Statements and Speeches
Environment and Public Works Business Meeting
May 14 2009
I also want to thank Senators Inhofe and Kerry for their hard work on this legislation and Senator Collins for her support.
Taking steps to reduce black carbon emissions is a win-win situation. It will lessen the threat of global warming and at the same time improve global public health.
Black carbon emissions – sometimes called soot – are the dark particles emitted when you burn fossil fuels, biomass and biofuels.
In the United States, we see mainly black carbon from old, dirty diesel engines.
Internationally, black carbon comes from old cook stoves, inefficient industrial processes, and dirty diesel engines.
Black carbon contributes to serious respiratory and cardiovascular health problems, even death.
Scientists also believe black carbon emissions contribute to global warming. In fact, it’s estimated to be the second largest contributor to global warming after carbon dioxide.
However, there is still a lot we do not know about black carbon.
This bill asks the EPA to identify: 1. global black carbon sources and cost-effective reduction technologies; 2. opportunities for current and possible international funding for mitigation; and 3. opportunities for future research and development.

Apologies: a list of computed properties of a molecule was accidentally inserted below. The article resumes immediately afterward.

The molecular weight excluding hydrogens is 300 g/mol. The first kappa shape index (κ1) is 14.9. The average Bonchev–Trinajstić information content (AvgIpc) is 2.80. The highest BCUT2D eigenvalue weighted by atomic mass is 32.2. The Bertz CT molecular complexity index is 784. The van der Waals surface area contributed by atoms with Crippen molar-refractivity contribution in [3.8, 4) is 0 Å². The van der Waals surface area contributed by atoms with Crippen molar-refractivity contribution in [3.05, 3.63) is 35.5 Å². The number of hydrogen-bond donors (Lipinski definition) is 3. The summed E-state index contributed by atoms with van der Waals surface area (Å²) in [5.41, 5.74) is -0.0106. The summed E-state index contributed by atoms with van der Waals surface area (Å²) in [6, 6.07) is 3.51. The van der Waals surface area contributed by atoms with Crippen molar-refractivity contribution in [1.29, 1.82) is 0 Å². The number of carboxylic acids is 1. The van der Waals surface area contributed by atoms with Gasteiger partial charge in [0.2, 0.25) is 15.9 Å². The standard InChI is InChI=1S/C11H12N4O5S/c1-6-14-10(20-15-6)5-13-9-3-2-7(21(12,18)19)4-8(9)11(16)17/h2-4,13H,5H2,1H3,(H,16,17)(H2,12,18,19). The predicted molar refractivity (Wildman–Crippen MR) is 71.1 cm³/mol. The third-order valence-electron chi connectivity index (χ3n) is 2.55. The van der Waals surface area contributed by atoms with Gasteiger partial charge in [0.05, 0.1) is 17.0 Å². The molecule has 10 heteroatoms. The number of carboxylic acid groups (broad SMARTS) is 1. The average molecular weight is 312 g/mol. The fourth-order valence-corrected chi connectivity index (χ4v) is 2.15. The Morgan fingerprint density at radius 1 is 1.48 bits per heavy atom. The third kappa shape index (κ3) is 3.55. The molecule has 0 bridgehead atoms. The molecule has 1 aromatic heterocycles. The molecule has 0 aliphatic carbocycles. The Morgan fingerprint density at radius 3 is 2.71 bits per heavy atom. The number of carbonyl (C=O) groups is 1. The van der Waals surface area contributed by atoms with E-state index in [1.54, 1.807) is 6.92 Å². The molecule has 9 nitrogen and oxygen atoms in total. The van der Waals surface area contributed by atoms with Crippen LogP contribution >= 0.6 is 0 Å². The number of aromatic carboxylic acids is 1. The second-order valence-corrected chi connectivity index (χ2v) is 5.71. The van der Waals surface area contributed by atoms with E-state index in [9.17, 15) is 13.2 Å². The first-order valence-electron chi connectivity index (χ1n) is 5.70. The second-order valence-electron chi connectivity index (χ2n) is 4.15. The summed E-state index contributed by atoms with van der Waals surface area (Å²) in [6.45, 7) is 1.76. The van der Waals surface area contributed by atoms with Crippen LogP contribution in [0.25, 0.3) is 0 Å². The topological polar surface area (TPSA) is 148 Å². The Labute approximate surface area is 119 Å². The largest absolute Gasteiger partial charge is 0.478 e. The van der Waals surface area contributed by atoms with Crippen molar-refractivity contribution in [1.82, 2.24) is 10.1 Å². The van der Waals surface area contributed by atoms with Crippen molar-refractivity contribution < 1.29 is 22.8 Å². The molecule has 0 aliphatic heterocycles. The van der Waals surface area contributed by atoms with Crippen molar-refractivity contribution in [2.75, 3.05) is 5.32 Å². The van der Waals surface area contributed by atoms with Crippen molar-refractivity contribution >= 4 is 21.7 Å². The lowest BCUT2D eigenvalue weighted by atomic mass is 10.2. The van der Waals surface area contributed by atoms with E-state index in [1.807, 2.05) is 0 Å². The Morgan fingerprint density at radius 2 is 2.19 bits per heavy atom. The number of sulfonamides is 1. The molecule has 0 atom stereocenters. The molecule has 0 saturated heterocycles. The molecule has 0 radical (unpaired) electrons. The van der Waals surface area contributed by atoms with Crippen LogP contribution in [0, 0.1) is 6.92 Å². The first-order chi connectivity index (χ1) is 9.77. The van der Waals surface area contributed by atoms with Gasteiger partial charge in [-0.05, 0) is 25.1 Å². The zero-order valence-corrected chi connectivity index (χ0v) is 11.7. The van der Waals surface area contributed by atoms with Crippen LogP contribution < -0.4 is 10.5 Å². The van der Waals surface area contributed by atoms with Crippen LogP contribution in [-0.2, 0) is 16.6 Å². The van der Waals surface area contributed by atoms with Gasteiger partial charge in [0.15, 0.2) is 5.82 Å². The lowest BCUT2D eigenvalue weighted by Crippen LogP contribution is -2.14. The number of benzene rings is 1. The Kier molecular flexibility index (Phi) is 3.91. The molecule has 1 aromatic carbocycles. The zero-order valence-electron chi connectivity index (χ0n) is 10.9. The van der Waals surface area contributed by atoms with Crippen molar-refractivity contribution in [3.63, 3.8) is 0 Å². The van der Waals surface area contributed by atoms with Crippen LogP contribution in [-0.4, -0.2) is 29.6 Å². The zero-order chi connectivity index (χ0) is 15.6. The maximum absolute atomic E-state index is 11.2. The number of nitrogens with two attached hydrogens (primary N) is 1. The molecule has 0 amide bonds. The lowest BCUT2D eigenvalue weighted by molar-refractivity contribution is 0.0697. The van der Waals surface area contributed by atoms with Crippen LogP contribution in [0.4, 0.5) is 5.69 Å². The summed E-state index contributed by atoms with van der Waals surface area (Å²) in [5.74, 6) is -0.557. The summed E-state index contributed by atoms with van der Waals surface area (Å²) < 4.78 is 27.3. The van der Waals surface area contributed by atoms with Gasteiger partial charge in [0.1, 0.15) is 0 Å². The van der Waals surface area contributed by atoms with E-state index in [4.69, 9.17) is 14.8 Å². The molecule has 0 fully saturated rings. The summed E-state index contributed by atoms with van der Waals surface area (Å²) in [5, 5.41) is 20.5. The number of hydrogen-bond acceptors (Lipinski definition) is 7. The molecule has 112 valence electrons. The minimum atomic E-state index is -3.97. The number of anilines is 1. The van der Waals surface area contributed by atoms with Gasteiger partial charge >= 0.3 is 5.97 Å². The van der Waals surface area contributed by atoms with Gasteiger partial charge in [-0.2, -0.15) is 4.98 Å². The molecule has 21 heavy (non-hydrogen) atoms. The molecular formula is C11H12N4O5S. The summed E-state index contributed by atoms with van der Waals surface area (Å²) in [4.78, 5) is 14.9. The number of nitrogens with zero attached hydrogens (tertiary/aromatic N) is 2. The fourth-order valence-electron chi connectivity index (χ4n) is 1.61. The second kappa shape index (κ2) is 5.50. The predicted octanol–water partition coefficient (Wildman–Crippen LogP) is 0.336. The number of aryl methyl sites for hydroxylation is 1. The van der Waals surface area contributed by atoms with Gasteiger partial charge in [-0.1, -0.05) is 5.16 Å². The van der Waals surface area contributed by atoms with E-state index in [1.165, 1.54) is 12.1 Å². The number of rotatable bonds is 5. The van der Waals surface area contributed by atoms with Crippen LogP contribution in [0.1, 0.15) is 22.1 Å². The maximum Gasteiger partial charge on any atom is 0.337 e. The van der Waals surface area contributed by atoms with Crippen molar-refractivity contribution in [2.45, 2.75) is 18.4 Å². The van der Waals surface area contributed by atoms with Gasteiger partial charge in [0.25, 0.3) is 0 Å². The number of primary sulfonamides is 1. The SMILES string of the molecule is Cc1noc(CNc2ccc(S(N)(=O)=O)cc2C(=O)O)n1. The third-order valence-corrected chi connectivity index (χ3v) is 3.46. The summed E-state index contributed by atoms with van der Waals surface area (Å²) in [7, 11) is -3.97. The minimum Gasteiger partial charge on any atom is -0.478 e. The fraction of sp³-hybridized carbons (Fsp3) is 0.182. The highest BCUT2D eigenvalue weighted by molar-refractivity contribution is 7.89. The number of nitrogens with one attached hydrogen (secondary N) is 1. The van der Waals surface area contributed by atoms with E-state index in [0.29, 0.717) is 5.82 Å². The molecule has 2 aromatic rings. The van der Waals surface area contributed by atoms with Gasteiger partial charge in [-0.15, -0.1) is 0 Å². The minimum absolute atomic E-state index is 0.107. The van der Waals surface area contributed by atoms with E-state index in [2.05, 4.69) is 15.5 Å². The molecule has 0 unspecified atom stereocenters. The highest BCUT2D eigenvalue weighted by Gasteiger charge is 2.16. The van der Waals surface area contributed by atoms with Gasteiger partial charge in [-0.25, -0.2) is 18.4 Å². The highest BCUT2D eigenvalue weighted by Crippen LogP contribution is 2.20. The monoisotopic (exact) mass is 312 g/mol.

Here in the United States, we have made great progress in reducing black carbon by regulating new diesel engines and by a voluntary national diesel retrofit program.
But, we still have over 11 million old diesel engines without proper emission control technology. And we still have a black carbon problem in this country.
This legislation will enable us to build on the progress we have already made and use our resources wisely to go after black carbon emissions domestically and internationally.